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I have the privilege of having a roof over my head.
Chanda Karanji, 74 years old, actress.
OR IN THE ACCOUNT: Salt Lake
As a bachelor in town, actress Chanda Karanji is always ready for the worst. She knows she has to fight alone. And this time, when she heard Amphan’s warning shots, she took all kinds of precautions. She was charging her phone. She’s filled her water bottles. She held the most important candles, matches, a torch and a long rope.
When she died on the 20th. May at about 6 p.m., when she heard the sound of broken glass in the neighborhood, she ran to the bedroom of her apartment on the third floor to check the glass in the window for damage. I tied the window to the iron rods with rope so they would survive the storm, otherwise they would have suffered the same fate as many others in my apartment complex, says Karanji, an elite resident of Salt Lake Salt.
When Karanji heard the incessant howling of the wind, she partially opened the door of her balcony to discover that branches of the Gulmohar tree, covered with flowers, were blocking it. Some of their plants were crushed.
I couldn’t keep the door open for long because the wind was strong. But I started filming the scene outside through the windows with my cell phone, Karanji says.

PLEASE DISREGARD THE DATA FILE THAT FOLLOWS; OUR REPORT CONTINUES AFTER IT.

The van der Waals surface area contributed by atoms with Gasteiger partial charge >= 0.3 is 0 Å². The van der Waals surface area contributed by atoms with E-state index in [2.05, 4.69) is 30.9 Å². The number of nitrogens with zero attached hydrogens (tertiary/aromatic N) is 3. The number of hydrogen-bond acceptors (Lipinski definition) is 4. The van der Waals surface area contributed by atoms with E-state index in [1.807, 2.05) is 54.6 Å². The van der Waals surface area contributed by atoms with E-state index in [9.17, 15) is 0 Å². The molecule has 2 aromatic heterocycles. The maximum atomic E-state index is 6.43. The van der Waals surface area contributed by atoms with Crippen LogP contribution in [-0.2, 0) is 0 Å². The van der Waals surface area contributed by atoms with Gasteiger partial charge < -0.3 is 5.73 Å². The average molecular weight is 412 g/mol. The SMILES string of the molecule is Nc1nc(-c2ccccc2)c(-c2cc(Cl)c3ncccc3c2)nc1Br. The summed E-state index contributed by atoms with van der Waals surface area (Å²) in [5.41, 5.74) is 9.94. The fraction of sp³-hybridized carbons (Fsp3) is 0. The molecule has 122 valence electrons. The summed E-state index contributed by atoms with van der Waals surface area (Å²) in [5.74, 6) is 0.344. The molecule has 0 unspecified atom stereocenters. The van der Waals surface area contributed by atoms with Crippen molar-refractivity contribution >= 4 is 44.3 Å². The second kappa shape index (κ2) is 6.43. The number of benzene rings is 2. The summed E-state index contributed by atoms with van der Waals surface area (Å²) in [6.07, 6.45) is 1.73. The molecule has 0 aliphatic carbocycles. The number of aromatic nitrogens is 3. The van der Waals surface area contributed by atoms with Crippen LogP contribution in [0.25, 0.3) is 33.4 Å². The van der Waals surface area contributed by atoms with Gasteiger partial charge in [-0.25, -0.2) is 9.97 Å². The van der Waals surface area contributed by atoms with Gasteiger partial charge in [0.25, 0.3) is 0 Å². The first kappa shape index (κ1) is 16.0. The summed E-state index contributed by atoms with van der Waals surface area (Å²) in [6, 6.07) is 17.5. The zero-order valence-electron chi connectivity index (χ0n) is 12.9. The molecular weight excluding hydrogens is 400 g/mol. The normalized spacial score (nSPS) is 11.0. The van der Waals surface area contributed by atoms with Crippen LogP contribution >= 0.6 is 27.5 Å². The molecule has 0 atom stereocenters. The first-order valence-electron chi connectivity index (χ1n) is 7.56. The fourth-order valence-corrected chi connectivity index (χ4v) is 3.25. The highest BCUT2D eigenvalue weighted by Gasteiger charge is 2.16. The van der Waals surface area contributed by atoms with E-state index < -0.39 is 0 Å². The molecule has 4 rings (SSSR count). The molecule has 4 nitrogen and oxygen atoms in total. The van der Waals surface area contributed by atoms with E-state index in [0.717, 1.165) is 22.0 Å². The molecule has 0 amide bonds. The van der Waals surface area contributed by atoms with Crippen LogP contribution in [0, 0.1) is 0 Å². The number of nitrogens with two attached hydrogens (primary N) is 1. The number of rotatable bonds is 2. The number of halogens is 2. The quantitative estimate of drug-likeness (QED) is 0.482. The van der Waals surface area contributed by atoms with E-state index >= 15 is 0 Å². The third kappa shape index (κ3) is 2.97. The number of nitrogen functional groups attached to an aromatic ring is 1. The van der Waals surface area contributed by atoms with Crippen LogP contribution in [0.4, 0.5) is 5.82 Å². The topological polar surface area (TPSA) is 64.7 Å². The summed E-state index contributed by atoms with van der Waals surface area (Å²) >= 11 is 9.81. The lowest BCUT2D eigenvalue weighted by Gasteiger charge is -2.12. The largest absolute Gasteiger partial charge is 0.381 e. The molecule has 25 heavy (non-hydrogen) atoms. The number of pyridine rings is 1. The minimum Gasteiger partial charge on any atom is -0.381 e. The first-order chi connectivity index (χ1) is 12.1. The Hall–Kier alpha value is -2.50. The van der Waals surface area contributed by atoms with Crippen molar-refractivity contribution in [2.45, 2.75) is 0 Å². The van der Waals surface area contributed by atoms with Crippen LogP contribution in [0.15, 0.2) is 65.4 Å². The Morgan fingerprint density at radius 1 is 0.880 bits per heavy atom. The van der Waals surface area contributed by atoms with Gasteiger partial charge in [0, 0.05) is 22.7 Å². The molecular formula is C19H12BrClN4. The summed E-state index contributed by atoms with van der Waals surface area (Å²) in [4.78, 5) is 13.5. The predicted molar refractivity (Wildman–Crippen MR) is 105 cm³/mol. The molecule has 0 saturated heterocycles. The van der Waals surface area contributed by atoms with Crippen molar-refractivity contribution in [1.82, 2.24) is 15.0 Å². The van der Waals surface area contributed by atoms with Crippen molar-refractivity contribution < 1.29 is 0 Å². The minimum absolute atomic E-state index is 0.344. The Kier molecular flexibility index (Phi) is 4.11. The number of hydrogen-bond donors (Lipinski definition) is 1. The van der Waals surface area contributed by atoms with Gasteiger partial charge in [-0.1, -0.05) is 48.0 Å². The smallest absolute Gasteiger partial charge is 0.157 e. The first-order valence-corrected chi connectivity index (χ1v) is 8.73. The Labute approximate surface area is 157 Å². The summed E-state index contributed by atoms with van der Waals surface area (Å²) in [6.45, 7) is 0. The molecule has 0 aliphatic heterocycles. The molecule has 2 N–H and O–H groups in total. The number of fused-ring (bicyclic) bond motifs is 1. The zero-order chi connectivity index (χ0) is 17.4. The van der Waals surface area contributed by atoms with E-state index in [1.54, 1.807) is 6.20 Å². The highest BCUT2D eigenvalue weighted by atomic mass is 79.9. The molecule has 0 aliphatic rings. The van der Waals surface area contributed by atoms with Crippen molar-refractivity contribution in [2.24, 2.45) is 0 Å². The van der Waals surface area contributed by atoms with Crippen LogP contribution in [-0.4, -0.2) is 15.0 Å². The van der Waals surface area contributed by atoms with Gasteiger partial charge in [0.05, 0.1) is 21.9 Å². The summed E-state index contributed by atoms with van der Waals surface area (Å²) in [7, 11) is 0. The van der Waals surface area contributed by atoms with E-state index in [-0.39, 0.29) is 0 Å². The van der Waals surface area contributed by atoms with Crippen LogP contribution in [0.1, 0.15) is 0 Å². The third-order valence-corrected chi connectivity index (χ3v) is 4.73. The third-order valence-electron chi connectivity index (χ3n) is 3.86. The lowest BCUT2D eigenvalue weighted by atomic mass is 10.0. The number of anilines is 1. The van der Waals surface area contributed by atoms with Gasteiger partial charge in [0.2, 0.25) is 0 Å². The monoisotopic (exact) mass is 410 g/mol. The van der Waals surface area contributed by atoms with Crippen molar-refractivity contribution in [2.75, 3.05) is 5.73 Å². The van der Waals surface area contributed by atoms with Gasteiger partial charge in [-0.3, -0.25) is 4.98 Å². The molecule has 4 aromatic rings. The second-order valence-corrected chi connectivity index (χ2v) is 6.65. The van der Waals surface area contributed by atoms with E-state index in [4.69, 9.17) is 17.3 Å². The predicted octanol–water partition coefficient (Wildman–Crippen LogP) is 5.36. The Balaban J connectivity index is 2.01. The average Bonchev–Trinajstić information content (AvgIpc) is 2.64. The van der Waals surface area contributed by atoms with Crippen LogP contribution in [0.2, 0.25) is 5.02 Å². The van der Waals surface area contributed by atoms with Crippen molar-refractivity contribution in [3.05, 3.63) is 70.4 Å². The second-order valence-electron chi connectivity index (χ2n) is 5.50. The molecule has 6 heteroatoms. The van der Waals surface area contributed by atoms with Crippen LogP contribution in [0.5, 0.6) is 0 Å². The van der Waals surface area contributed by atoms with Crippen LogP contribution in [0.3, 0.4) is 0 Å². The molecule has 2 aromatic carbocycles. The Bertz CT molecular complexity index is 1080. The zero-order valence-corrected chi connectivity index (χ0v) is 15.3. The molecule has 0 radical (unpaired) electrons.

An hour later rainwater came into his bedroom, kitchen and dining room. Water leaked onto one of their shelves and damaged books and special editions of old Bengali magazines. It was very painful, there was no way to fix them all, Karanji says.
It rained all night. But she says she wasn’t scared. I must believe in the words of Rabindranath Tagore: It’s not my prayer that you’ll save me from all dangers, I pray I won’t be afraid if you’re in trouble. Karanji says it made me work all night.
Karanji, who also works as a translator, adds that her inspiration for the stay in the night of the cyclone comes from the indestructible Olan, the wife of the protagonist in Pearl S. Pearl S. Buck is the good earth. I realized that I have to believe that I also have the power to deal with the powerful nature, Karanji says. Moreover, I can never deny the privilege of having a roof over my head, which many people don’t have. -Sonia Sarkar